What are your goals for the next six months and beyond?
For the next six months we’re focusing on lining up our first commercial pilots, talking with edtechs as well as other video distributors with animated content. The ideal pilot would be that we handle some subset of their content, maybe two or three courses or a single season of one show, enough to demonstrate that the technology doesn’t just work but is commercially viable, that we have customers who will pay for it and save money by doing so. If we do that, we can raise our next round of funding and scale.
How does your current approach align with the original goal of making educational content more accessible?
Let’s take the massive open online course provider, edX, as an example. The company uses YouTube to host its content. So, our options are to either try to convince edX to stop using YouTube and use us instead, or we convince YouTube to use us. If YouTube did use us, then edX could get all the benefits without even talking to us or us talking to them. It’s automatic.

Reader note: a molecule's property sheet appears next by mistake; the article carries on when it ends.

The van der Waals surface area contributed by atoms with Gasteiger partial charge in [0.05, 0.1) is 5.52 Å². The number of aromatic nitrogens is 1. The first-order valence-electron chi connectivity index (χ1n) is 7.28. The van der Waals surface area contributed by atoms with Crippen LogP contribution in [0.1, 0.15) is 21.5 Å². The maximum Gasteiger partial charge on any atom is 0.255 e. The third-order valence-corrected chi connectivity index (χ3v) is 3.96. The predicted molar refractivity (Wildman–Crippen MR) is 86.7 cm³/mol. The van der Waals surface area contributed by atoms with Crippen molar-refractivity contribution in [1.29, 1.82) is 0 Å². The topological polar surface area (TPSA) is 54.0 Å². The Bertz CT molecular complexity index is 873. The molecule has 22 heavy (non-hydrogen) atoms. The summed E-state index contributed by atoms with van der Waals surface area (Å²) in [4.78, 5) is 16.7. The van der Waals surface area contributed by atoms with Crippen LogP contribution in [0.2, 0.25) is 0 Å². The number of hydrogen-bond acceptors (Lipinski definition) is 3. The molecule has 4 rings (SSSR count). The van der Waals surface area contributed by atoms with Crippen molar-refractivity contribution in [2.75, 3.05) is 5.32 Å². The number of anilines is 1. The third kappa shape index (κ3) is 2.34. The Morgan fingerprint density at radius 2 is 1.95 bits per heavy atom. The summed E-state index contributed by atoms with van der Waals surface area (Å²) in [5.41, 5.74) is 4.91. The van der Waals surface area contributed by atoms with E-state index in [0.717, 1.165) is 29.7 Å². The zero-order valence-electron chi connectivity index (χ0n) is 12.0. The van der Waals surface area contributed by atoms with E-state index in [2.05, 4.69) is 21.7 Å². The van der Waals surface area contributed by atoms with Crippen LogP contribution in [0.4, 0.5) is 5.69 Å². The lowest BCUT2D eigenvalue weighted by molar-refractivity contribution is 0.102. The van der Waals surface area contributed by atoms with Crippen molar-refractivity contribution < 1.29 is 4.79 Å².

One of the hardest parts of business is changing user behavior. As a B2C business, especially, you need an exceptional product to get people to change their behavior. By focusing squarely on our unique vectorization compression and making it work, we can now reach scale with fewer conversations—that is, we don’t expend so much time and resources on pitching and changing those behaviors. Compared to the dot Learn days, when scaling depended on having so many individual conversations with students and teachers and other stakeholders, now if we can convince a handful of large video distributors to adopt our technology, everyone can benefit, and we spare intermediates the hassle of adopting new software.
We don’t talk about our work in these terms as much as we used to, but we’re closer to making educational content more accessible to millions of students than we ever were.
Interview & Article by Jim Cooney